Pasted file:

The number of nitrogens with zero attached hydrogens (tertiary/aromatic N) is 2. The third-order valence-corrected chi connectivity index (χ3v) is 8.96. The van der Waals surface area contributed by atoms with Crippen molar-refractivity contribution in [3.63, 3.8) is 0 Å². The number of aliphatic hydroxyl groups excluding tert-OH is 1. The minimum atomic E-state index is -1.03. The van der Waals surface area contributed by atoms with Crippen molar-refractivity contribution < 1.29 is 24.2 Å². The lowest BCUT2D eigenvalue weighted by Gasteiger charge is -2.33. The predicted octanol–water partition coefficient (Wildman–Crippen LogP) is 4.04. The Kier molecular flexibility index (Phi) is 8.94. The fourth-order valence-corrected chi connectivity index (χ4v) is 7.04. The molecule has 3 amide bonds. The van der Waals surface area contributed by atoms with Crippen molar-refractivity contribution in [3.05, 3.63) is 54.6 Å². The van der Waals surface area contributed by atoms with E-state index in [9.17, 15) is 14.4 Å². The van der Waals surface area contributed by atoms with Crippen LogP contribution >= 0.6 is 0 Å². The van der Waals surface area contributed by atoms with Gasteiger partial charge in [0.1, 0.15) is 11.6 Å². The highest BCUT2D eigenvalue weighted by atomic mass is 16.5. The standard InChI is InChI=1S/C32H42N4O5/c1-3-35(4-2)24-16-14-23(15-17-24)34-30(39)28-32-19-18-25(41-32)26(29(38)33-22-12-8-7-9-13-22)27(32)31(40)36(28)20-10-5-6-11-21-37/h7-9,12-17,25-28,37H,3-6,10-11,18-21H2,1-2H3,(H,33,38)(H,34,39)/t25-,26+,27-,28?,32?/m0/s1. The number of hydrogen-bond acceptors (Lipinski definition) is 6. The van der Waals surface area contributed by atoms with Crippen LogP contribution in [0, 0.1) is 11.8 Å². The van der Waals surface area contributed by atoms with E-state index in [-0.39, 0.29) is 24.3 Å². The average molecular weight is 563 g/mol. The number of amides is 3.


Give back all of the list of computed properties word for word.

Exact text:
The number of nitrogens with zero attached hydrogens (tertiary/aromatic N) is 2. The third-order valence-corrected chi connectivity index (χ3v) is 8.96. The van der Waals surface area contributed by atoms with Crippen molar-refractivity contribution in [3.63, 3.8) is 0 Å². The number of aliphatic hydroxyl groups excluding tert-OH is 1. The minimum atomic E-state index is -1.03. The van der Waals surface area contributed by atoms with Crippen molar-refractivity contribution < 1.29 is 24.2 Å². The lowest BCUT2D eigenvalue weighted by Gasteiger charge is -2.33. The predicted octanol–water partition coefficient (Wildman–Crippen LogP) is 4.04. The Kier molecular flexibility index (Phi) is 8.94. The fourth-order valence-corrected chi connectivity index (χ4v) is 7.04. The molecule has 3 amide bonds. The van der Waals surface area contributed by atoms with Crippen molar-refractivity contribution in [3.05, 3.63) is 54.6 Å². The van der Waals surface area contributed by atoms with E-state index in [9.17, 15) is 14.4 Å². The van der Waals surface area contributed by atoms with Crippen LogP contribution >= 0.6 is 0 Å². The van der Waals surface area contributed by atoms with Gasteiger partial charge in [0.1, 0.15) is 11.6 Å². The highest BCUT2D eigenvalue weighted by atomic mass is 16.5. The standard InChI is InChI=1S/C32H42N4O5/c1-3-35(4-2)24-16-14-23(15-17-24)34-30(39)28-32-19-18-25(41-32)26(29(38)33-22-12-8-7-9-13-22)27(32)31(40)36(28)20-10-5-6-11-21-37/h7-9,12-17,25-28,37H,3-6,10-11,18-21H2,1-2H3,(H,33,38)(H,34,39)/t25-,26+,27-,28?,32?/m0/s1. The number of hydrogen-bond acceptors (Lipinski definition) is 6. The van der Waals surface area contributed by atoms with Crippen LogP contribution in [0, 0.1) is 11.8 Å². The van der Waals surface area contributed by atoms with E-state index in [-0.39, 0.29) is 24.3 Å². The average molecular weight is 563 g/mol. The number of amides is 3.